Hip-hop is more than music genre to those involved in its culture. Hip-hop has often been used for protest or social commentary. To understand the role hip-hop plays in social change, it is important to refer to Franz Fanon’s Wretched of the Earth (1961), where he discusses his theory of protest literature versus combat literature. This chapter follows Franz Fanon’s stages of the colonized writer in relation to the hip-hop artist. The role of the hip-hop emcee is one that involves giving verbal accounts of the social events in their nation. Examples of hip-hop’s influence on political issues are seen in Egypt, Tunisia, Burkina Faso and Senegal. This chapter speaks on the growth and influence of hip-hop. Interestingly enough hip-hop has forced political leaders to take notice, and either censor the genre or embrace it in an effort to use it to their benefit, while also focusing on specific circumstances where African artists were involved in political agendas, human rights issues, racial tension, gay rights, and various conflicts.
- Which act of social commentary or protest do you find most groundbreaking for hip hop artists?
- How do you feel about political leaders using hip-hop’s influence to promote their own campaigns?
- What examples of political leaders using hip-hop in their campaigns do you find in your own country?
- The Arab Spring and Y’en a Marre were youth led movements that were successful in un-seating presidents. How did the two movements differ in terms of structure, methods, and/or ideology?
- “Who Can Bwogo [defeat] Me?” by Gigi Gidi Maji Maji: https://www.youtube.com/watch?v=fT5L9wvbFo8
- “Siri ya mchezo” by Fid Q: https://www.youtube.com/watch?v=ORbCtm_FfTU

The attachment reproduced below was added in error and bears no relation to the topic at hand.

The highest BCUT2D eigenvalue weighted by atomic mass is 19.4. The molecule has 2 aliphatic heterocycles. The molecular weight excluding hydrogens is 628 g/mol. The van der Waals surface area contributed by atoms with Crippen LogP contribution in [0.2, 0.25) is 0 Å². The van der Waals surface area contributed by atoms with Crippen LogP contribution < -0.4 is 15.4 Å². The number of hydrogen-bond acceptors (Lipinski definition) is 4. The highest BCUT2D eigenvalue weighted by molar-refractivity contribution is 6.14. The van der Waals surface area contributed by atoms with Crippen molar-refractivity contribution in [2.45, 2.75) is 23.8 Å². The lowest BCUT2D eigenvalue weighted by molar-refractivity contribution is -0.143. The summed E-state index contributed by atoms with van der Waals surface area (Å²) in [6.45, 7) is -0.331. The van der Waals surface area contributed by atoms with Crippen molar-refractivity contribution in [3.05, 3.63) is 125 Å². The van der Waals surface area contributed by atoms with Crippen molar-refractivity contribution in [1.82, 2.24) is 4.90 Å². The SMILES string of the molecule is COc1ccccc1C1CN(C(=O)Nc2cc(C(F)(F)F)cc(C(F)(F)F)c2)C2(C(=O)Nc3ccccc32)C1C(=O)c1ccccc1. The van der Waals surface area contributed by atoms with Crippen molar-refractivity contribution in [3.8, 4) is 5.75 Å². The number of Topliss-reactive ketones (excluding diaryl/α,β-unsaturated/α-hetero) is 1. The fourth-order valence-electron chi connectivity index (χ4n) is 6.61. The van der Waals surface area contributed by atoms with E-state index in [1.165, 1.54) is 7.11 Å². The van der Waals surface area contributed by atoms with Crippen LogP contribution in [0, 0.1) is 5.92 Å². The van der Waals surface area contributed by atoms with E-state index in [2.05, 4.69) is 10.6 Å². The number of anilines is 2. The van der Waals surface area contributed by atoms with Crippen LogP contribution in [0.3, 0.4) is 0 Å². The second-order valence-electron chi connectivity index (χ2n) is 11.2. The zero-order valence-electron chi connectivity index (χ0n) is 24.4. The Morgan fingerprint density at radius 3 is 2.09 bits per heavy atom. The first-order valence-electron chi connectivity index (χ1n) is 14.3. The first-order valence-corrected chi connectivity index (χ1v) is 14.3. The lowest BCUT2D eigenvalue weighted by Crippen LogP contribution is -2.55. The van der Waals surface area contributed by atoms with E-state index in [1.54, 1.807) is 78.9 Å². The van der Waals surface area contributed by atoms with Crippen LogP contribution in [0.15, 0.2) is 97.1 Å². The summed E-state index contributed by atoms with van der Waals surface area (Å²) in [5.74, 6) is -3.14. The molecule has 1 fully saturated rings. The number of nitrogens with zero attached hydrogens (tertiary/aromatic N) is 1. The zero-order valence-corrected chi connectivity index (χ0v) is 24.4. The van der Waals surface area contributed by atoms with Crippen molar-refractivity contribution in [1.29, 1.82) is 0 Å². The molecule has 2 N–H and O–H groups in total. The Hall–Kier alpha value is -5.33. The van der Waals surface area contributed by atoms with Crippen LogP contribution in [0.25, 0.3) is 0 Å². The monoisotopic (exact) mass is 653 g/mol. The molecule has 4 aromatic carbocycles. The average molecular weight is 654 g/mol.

- “Free Your Mind” by Blitz the Ambassador: https://www.youtube.com/watch?v=kfCfIfPsN1E
- “Tanzania” by Roma: https://www.youtube.com/watch?v=PdVFBOko-14
- “Green Card” by Wanluv the Kubolor: https://www.youtube.com/watch?v=KC0xJGJcLg0
- “Borga” by Sarkodie: https://www.youtube.com/watch?v=Mf3iamXODg0
- “Anti-Xenophobia” by Driemanskap: https://www.youtube.com/watch?v=82cUQCvjbgE
Relevant Podcast Episodes
HHAP Episode 3: Xuman and Keyti on Hip Hop Culture in Senegal
HHAP Episode 6: Kwanza Unit, Hip Hop, and Pan Africanism in Tanzania
HHAP Episode 10: Hip Hop and the State in Cuba
HHAP Episode 11: Bavubuka Foundation and Indigenous Hip Hop in Africa
HHAP Episode 22: Thiat of Keur Gui on Hip Hop and Activism Beyond Senegal
Ariefdien, S., and R. Chapman. 2014. “Hip Hop, Youth Activism, and the Dilemma of Coloured Identity in South Africa.” In Hip Hop and Social Change in Africa: Ni Wakati, edited by M. K. Clark and M. W. Koster, 94–111. Lanham: Lexington Press.
Clark, M.K. 2012. “Hip Hop as Social Commentary in Accra and Dar es Salaam.” African Studies Quarterly 13 (3): 23–46. http://sites.clas.ufl .edu/africa-asq/files/Clark-V13Is3.pdf.
Fanon, F. 2004. The Wretched of the Earth. New York: Grove Press.
Gueye, M. 2011. “Urban Guerrilla Poetry: The Movement Y’en a Marre and the Socio-political Influences of Hip Hop in Senegal.” Journal of Pan African Studies 6 (3): 22–42.
Haupt, A. 2001. “Black Thing: Hip-Hop Nationalism, ‘Race’ and Gender in Prophets of da City and Brasse Vannie Kaap.” In Coloured by History, Shaped by Place: New Perspectives on Coloured Identities in Cape Town, edited by Zimitri Erasmus, 173–80. Cape Town: Kwela Books.
Haupt, A. 2008. Stealing Empire: P2P, Intellectual Property and Hip Hop Subversion. Cape Town: Human Sciences Research Council (HSRC).
Künzler, D. 2007. “The ‘Lost Generation’: African Hip Hop Movements and the Protest of the Young (Male) Urban.” In Civil Society: Local and Regional Responses to Global Challenges, edited by M. Herkenrath, 89–128. Zurich: Deutsche Nationalbibliothek.
Künzler, D. 2011. “Rapping against the Lack of Change: Rap Music in Mali and Burkina Faso.” In Native Tongues: An African Hip-Hop Reader, edited by P. K. Saucier, 23–50. Trenton, NJ: Africa World Press.
Ntarangwi, M. 2009. East African Hip Hop: Youth Culture and Globalization. Champaign: University of Illinois Press.
Ntarangwi, M. 2010. “African Hip Hop and Politics of Change in an Era of Rapid Globalization.” History Compass 8 (12): 1316–27.